Tuesday, September 27, 2011
Monday, September 26, 2011
From Uncle Mad To...
In the news again:
The end is near — or so it seems to a segment of Christians aligned with the religious right. The global economic meltdown, numerous natural disasters and the threat of radical Islam have fueled a conviction among some evangelicals that these are the last days. While such beliefs might be dismissed as the rantings of a small but vocal minority, apocalyptic fears helped drive the antigovernment movements of the 1930s and ’40s and could help define the 2012 presidential campaign as well.
A Half Could Be Had For Half a Crown
What we need, I believe, is a startling, shocking sight, an image that shakes us and shocks us out of our rut! If not the pull-back of the camera lens that reveals the land around us with greater clarity, then perhaps its all-seeing eye pausing for a moment and focusing in on something bizarre or jaw-dropping.
Yet we're all used to, you might say, innured against the push-in and the pull-back of the 'camera eye' aspect of our vision, real, critical or otherwise. What if the lens of our reality revealed some freakish blend or mix of realities? This is what the poet Paul Muldonn calls 'immarrhage,' which he defines in his book, To Ireland, I as "the tendency towards the amalgam, the tendency for one event or character to blur and bleed into another."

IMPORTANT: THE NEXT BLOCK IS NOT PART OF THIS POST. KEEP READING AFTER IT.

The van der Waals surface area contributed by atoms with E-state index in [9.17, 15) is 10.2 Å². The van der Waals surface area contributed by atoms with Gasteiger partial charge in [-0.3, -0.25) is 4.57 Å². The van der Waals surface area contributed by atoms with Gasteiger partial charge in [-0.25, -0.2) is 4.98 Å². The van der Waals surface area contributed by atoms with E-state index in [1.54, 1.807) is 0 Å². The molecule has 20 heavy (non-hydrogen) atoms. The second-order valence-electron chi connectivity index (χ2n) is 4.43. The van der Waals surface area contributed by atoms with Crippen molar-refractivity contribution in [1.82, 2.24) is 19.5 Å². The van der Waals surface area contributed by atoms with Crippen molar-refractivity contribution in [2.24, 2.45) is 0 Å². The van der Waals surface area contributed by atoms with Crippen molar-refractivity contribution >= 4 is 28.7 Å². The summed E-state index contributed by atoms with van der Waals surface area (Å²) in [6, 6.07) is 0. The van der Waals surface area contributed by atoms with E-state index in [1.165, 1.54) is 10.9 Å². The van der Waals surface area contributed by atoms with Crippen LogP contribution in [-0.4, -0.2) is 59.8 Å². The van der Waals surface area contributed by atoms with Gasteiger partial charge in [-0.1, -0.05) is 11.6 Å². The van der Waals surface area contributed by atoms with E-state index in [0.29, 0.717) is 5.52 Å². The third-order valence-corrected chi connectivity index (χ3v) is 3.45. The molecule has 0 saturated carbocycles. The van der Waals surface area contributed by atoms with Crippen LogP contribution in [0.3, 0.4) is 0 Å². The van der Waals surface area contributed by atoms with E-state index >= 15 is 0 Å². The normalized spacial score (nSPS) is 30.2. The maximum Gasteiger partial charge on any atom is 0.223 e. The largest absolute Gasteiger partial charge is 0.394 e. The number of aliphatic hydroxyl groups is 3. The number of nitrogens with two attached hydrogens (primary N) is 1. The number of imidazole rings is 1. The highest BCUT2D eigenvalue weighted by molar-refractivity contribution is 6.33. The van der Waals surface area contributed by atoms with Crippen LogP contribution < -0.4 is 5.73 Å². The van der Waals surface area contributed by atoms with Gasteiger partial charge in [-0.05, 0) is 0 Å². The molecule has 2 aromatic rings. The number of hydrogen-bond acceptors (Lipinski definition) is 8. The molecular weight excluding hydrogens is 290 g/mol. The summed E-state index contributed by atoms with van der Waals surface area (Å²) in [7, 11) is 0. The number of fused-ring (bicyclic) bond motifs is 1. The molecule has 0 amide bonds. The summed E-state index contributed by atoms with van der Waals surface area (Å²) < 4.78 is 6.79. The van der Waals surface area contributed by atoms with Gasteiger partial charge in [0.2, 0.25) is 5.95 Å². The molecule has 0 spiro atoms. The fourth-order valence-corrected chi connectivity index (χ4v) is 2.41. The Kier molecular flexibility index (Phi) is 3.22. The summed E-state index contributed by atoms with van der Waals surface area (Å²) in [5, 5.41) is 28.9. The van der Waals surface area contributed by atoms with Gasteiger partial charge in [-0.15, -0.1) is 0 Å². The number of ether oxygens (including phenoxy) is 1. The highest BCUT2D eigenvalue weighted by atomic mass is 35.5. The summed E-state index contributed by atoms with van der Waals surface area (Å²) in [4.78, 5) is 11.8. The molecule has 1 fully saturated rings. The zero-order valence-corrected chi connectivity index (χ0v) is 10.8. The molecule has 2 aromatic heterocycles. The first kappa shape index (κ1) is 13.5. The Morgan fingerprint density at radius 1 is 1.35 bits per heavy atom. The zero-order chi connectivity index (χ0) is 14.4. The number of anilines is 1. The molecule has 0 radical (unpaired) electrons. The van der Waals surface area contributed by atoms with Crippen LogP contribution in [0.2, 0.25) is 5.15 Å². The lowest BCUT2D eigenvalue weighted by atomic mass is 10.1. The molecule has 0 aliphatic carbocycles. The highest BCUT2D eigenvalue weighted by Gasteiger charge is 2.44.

Muldoon's long poem, "The Old Country", does this brilliantly. I quote only the first two sections here.
The Old Country
By Paul Muldoon
Where every town was a tidy town
and every garden a hanging garden.
A half could be had for half a crown.
Every major artery would harden
since every meal was a square meal.
Every clothesline showed a line of undies
yet no house was in dishabille.
Every Sunday took a month of Sundays
till everyone got it off by heart
every start was a bad start
since all conclusions were foregone.
Every wood had its twist of woodbine.
Every cliff its herd of fatalistic swine.
Every runnel was a Rubicon.
Every runnel was a Rubicon
and every annual a hardy annual
applying itself like linen to a lawn.
Every glove compartment held a manual
and a map of the roads, major and minor.
Every major road had major road works.
Every wishy-washy water diviner
had stood like a bulwark
against something worth standing against.
The smell of incense left us incensed
at the firing of the fort.
Every heron was a presager
of some disaster after which, we’d wager,
every resort was a last resort.
Every resort was a last resort
with a harbor that harbored an old grudge.
Every sale was a selling short.
There were those who simply wouldn’t budge
from the Dandy to the Rover.
That shouting was the shouting
but for which it was all over –
the weekend, I mean, we set off on an outing
with the weekday train timetable.
Every tower was a tower of Babel
that graced each corner of a bawn
where every lookout was a poor lookout.
Every rill had its unflashy trout.
Every runnel was a Rubicon.
* Gulpin: one who swallows without question whatever he hears; a simpleton or credulous person; among sailors a ‘marine.’
NOTE: With apologies to Michael McKee for using the photo of him as himself and Frank the Rabbit.